Barbara launched into her welcoming remarks, impeccably professional as always. I hope I’m as confident and professional as she is.

“Mary Blackrock, your firm, Arrowwood, Rainwater & Elk is currently involved in litigation that has the potential to change the immigration system of the United States. Would you please provide a summary of The Confederation of Indigenous American People vs the United States?”

"Native American Heritage Day" (photo by Grand Canyon NPS)

“Absolutely,” Mary answered. “The case involves the plaintiff’s contention that as the indigenous people of the this land, and a sovereign nation within this nation as recognized by Federal law, we should have sole rights over immigration law.”

“So you are saying that this is about the right to determine who can and cannot legally enter the country?”

“Yes,” Mary answered before adding “grandfathered back to 1564.”

“Grandfathered back to 1564, why then?”

“We feel that our rights precede that date, however we chose 1564 as it was the year prior to the Europeans establishing a permanent settlement on this continent.”

“You are referring to Saint Augustine being settled by the Spanish in 1565?”


“I see. And if you are successful in gaining legal recognition of this right, what do you hope to accomplish?”

“We hope to regain our historical right to control our destiny and the path of this great land.”

“Do you realistically think that this nations’ courts will overturn centuries of precedent by finding in your favor?”

Mary hesitated. “The law favors our cause and morally we are justified, however our historical interaction with the European settlers and the governments that represent them have proven that law and morality are irrelevant when it comes to dealing with our people.”

“So you don’t feel you will win this legal battle?”

“We are realistic as to our challenge. We are also prepared in the event that we do win and we recognize those challenges as well.”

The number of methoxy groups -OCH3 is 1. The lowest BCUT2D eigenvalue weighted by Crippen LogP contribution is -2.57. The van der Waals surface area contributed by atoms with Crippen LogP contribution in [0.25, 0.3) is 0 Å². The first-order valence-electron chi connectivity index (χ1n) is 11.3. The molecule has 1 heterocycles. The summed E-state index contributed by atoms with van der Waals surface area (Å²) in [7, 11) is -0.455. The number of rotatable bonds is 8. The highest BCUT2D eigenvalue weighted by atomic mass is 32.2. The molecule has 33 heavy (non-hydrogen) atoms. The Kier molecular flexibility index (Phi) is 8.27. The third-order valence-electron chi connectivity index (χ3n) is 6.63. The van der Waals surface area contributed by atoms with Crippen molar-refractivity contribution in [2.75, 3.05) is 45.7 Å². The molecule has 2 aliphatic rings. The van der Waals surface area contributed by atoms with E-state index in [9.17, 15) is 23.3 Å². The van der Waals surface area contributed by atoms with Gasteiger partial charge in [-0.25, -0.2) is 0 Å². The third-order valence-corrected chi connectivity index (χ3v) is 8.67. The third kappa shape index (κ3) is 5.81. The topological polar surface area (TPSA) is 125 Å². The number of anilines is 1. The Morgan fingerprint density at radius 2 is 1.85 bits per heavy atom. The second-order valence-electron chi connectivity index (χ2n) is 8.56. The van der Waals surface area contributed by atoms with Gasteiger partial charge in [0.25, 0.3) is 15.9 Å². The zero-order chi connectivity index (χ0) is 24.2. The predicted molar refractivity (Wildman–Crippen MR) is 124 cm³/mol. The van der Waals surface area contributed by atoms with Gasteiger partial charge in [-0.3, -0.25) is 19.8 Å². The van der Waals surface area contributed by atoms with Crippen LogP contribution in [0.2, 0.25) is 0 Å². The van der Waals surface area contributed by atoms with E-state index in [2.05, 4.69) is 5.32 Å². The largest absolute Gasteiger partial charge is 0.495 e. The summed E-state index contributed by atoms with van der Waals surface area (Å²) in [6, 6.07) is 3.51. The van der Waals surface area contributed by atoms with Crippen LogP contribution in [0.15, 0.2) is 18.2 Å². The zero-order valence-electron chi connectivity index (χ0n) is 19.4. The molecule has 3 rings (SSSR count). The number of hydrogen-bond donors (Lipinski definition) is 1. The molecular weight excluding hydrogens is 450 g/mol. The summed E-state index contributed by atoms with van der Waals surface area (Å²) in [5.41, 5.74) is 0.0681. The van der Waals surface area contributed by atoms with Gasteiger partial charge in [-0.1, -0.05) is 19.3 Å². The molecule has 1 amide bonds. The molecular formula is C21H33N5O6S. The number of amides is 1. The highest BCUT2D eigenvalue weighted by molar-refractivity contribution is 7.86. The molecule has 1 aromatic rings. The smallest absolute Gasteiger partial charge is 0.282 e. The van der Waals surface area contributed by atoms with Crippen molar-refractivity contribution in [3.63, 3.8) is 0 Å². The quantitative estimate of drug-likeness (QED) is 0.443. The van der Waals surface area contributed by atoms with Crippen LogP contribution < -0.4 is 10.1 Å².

“Let’s talk about those challenges. If the Federal District Court in Cincinnati rules in favor of the Confederation of Indigenous People, how will immigration law change?”

Mary’s voice was strong and velvety. “We expect that whatever the outcome in District Court, ultimately this case will be decided before the Supreme Court. That said, if the Confederation ultimately wins, then control over the borders and the immigration laws would immediately revert to the indigenous people.”

“And the Indigenous People would be responsible for dealing with the problem of illegal immigration.” Barbara noted.

“Yes, only on a much grander scale.”

“How so?” Barbara asked, her eyebrows rising.

“Everyone not descended from the Indigenous People would be considered an ‘Illegal,’” Mary answered evenly.

“So if I understand you correctly, in addition to people who have entered this country illegally during their lifetime, you would consider the vast majority of current residents—the legal citizens born in this country and those who have immigrated legally, to be ‘Illegals?’”

“Our contention is that all non-indigenous people either came here illegally or are descendents of illegal immigrants. In keeping consistent with recent immigration laws, those born in this country to illegal immigrants are to be considered illegals themselves.”

“Your earlier statement of the illegal immigration problem being on a grander scale was certainly not hyperbole,” Barbara stated. “Is your plan the mass deportation of non-indigenous people?”

“Not at all,” Mary said shaking her head. “We would love it if everyone stayed but we are realist and know that not everyone will complete the path to citizenship, so we do expect a number of deportations.”

“Any idea what that number would be? Perhaps you have a projected percentage of those who will ultimately be deported?”